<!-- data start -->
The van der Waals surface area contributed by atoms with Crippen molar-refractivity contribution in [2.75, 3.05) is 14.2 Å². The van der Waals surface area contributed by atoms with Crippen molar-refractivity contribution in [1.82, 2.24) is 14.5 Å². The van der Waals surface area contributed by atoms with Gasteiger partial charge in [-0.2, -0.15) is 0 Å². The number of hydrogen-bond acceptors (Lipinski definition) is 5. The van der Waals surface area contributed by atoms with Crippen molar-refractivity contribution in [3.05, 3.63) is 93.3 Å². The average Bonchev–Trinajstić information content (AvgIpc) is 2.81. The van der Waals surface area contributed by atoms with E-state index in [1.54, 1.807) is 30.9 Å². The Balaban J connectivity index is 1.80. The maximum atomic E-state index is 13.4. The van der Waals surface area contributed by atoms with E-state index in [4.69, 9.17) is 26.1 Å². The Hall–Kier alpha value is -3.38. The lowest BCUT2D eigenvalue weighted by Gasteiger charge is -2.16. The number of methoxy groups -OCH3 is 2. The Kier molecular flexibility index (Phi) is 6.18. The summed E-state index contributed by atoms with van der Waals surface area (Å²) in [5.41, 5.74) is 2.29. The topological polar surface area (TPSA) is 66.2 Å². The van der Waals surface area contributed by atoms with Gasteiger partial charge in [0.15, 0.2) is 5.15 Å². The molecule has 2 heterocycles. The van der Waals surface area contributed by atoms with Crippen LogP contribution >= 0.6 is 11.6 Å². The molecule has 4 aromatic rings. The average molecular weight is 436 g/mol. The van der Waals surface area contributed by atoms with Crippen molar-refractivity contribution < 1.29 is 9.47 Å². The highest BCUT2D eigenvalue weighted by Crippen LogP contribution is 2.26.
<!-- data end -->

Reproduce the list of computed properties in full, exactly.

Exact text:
The van der Waals surface area contributed by atoms with Crippen molar-refractivity contribution in [2.75, 3.05) is 14.2 Å². The van der Waals surface area contributed by atoms with Crippen molar-refractivity contribution in [1.82, 2.24) is 14.5 Å². The van der Waals surface area contributed by atoms with Gasteiger partial charge in [-0.2, -0.15) is 0 Å². The number of hydrogen-bond acceptors (Lipinski definition) is 5. The van der Waals surface area contributed by atoms with Crippen molar-refractivity contribution in [3.05, 3.63) is 93.3 Å². The average Bonchev–Trinajstić information content (AvgIpc) is 2.81. The van der Waals surface area contributed by atoms with E-state index in [1.54, 1.807) is 30.9 Å². The Balaban J connectivity index is 1.80. The maximum atomic E-state index is 13.4. The van der Waals surface area contributed by atoms with E-state index in [4.69, 9.17) is 26.1 Å². The Hall–Kier alpha value is -3.38. The lowest BCUT2D eigenvalue weighted by Gasteiger charge is -2.16. The number of methoxy groups -OCH3 is 2. The Kier molecular flexibility index (Phi) is 6.18. The summed E-state index contributed by atoms with van der Waals surface area (Å²) in [5.41, 5.74) is 2.29. The topological polar surface area (TPSA) is 66.2 Å². The van der Waals surface area contributed by atoms with Gasteiger partial charge in [0.15, 0.2) is 5.15 Å². The molecule has 2 heterocycles. The van der Waals surface area contributed by atoms with Crippen LogP contribution >= 0.6 is 11.6 Å². The molecule has 4 aromatic rings. The average molecular weight is 436 g/mol. The van der Waals surface area contributed by atoms with Crippen molar-refractivity contribution < 1.29 is 9.47 Å². The highest BCUT2D eigenvalue weighted by Crippen LogP contribution is 2.26.